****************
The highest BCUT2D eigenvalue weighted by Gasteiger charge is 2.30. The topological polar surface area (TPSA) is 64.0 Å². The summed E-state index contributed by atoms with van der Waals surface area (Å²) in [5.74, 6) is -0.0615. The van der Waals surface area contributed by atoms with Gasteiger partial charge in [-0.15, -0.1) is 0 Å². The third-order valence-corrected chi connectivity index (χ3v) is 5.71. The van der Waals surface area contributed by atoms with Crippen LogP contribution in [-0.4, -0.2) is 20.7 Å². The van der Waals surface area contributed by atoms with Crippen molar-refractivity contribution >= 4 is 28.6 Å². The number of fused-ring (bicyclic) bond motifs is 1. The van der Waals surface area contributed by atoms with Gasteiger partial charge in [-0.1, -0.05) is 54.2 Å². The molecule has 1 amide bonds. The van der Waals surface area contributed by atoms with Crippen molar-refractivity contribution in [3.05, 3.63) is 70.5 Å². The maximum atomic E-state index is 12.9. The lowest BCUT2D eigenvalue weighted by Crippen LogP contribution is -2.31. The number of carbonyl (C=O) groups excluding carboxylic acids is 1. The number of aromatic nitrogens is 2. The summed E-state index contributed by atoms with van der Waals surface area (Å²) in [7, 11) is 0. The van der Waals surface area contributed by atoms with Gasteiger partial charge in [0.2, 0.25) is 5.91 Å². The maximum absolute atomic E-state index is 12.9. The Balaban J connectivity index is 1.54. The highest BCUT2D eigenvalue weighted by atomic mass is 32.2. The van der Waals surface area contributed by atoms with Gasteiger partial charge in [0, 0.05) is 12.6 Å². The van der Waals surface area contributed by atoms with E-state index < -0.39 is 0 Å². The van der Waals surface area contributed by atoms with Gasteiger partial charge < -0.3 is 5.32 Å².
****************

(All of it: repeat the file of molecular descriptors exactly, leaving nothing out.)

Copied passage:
The highest BCUT2D eigenvalue weighted by Gasteiger charge is 2.30. The topological polar surface area (TPSA) is 64.0 Å². The summed E-state index contributed by atoms with van der Waals surface area (Å²) in [5.74, 6) is -0.0615. The van der Waals surface area contributed by atoms with Gasteiger partial charge in [-0.15, -0.1) is 0 Å². The third-order valence-corrected chi connectivity index (χ3v) is 5.71. The van der Waals surface area contributed by atoms with Crippen LogP contribution in [-0.4, -0.2) is 20.7 Å². The van der Waals surface area contributed by atoms with Crippen molar-refractivity contribution >= 4 is 28.6 Å². The number of fused-ring (bicyclic) bond motifs is 1. The van der Waals surface area contributed by atoms with Gasteiger partial charge in [-0.1, -0.05) is 54.2 Å². The molecule has 1 amide bonds. The van der Waals surface area contributed by atoms with Crippen molar-refractivity contribution in [3.05, 3.63) is 70.5 Å². The maximum atomic E-state index is 12.9. The lowest BCUT2D eigenvalue weighted by Crippen LogP contribution is -2.31. The number of carbonyl (C=O) groups excluding carboxylic acids is 1. The number of aromatic nitrogens is 2. The summed E-state index contributed by atoms with van der Waals surface area (Å²) in [7, 11) is 0. The van der Waals surface area contributed by atoms with Gasteiger partial charge in [0.2, 0.25) is 5.91 Å². The maximum absolute atomic E-state index is 12.9. The Balaban J connectivity index is 1.54. The highest BCUT2D eigenvalue weighted by atomic mass is 32.2. The van der Waals surface area contributed by atoms with Gasteiger partial charge in [0, 0.05) is 12.6 Å². The van der Waals surface area contributed by atoms with E-state index < -0.39 is 0 Å². The van der Waals surface area contributed by atoms with Gasteiger partial charge < -0.3 is 5.32 Å².